The benefits of a high level of financial knowledge are undeniable. According to Annamaria Lusardi, an economics professor at Dartmouth, people who are financially literate, are “less likely to borrow at high costs, more likely to participate in financial markets, accumulate wealth, and plan for retirement.”
Dr. Lusardi writes:
“Financial literacy is an essential piece of knowledge that every student should have. Just as reading and writing became skills that enabled people to succeed in modern economies, today it is impossible to succeed without being able to ‘read and write’ financially.”
Given how essential financial literacy is for succeeding in today’s world, it is disheartening that, according to numerous studies, women are generally less financially knowledgeable than men. This gender gap in financial literacy may contribute to the imbalance in levels of financial stability and retirement preparedness that exists between women and men. It is also just one more factor behind the dearth of women working in financial services today.
Lacking both a thorough understanding of personal finances and the exposure to women role models who occupy positions of power within the financial services industry, many young women may think the whole financial realm is just not for them.
Invest In Girls
Arming young women with a strong understanding of both personal finances and the financial services industry has never been as important as it is now.
That’s where Invest In Girls comes in. A non-profit started in 2010, Invest In Girls’ mission is to “provide young women with a strong financial knowledge base, successful female mentors, and exposure to financial services, equipping them with the skills and confidence they need to become independent and influential women.”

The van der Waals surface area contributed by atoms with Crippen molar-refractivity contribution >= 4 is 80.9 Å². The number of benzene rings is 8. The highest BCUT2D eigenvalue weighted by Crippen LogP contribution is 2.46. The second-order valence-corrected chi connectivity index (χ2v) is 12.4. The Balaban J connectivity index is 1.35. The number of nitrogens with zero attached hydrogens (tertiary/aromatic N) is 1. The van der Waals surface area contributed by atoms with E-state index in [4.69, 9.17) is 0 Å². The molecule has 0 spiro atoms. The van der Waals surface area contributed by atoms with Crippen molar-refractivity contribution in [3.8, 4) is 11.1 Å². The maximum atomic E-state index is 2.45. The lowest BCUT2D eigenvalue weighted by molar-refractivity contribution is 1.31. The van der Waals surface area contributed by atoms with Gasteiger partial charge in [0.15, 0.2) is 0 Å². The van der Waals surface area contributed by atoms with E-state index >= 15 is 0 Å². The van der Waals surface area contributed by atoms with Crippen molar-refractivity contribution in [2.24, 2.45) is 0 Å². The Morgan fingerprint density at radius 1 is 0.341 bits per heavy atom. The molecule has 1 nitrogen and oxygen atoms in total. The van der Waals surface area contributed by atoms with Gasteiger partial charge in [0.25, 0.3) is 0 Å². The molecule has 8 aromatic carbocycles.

Invest In Girls has a three-pronged approach –
- Education: There are currently 80 high school students participating in IIG’s three-year curriculum. Each year, IIG hosts four financial education interactive workshops taught by women who work in the financial services industry. These workshops cover the areas of budgeting, investing, and philanthropy – helping young women figure out how to take care of their day-to-day finances, how to invest their money, and how to give back.
- Mentoring: The power of IIG is that it goes beyond just teaching young women financial literacy by also offering one-on-one mentoring. Each girl is partnered with a woman working in financial services who she’ll meet, Skype, or have a phone conversation with at least once a month. IIG’s mentors prepare girls for college and possible careers in the financial services industry. Mentors will help guide their mentees through a broad range of topics such as choosing a college major, building a resume, applying for student loans, and career advice.
- Industry Exposure: Girls participating in the IIG program visit two financial services companies per year to gain a better understanding of the various career paths available to them within the financial services sector, and what a day in that field really looks like.
Pay it Forward: Become a Mentor
I founded the WE – Women Executives division of The Kinlin Company in order to assist my clients in identifying and tracking the most talented women executives across the globe. And though there are many brilliant and accomplished emerging executive women starting out in financial services, many of the senior women I speak with are concerned that the pipeline of women coming into the industry is not as robust as it should be. That’s why I was very excited to hear about Invest In Girls. Providing girls with education, mentorship, and exposure to our industry will go a long way in creating the next generation of women in financial services.
I have been so impressed with the work IIG is doing to support the financial and leadership development of young women that I was honored and excited when I was asked to join their board of directors. I happily accepted the invitation and joined their fantastic board this Fall.
I have written before both about the importance of paying it forward and the power of working with other women within our industry for a greater good. IIG offers women the opportunity for both. I heartily encourage women working within our industry to become Invest In Girls mentors. The time commitment is minimal (one time per month communicating by email, Skype, or phone) and the payback of mentoring these motivated and wonderful young women is incredible.
It’s important work for our industry, our future women leaders, and ourselves.
If you are interested in becoming a mentor, please let me know in the comments section. Or you can contact IIG’s fabulous Program Director Gabrielle Rossetti at firstname.lastname@example.org.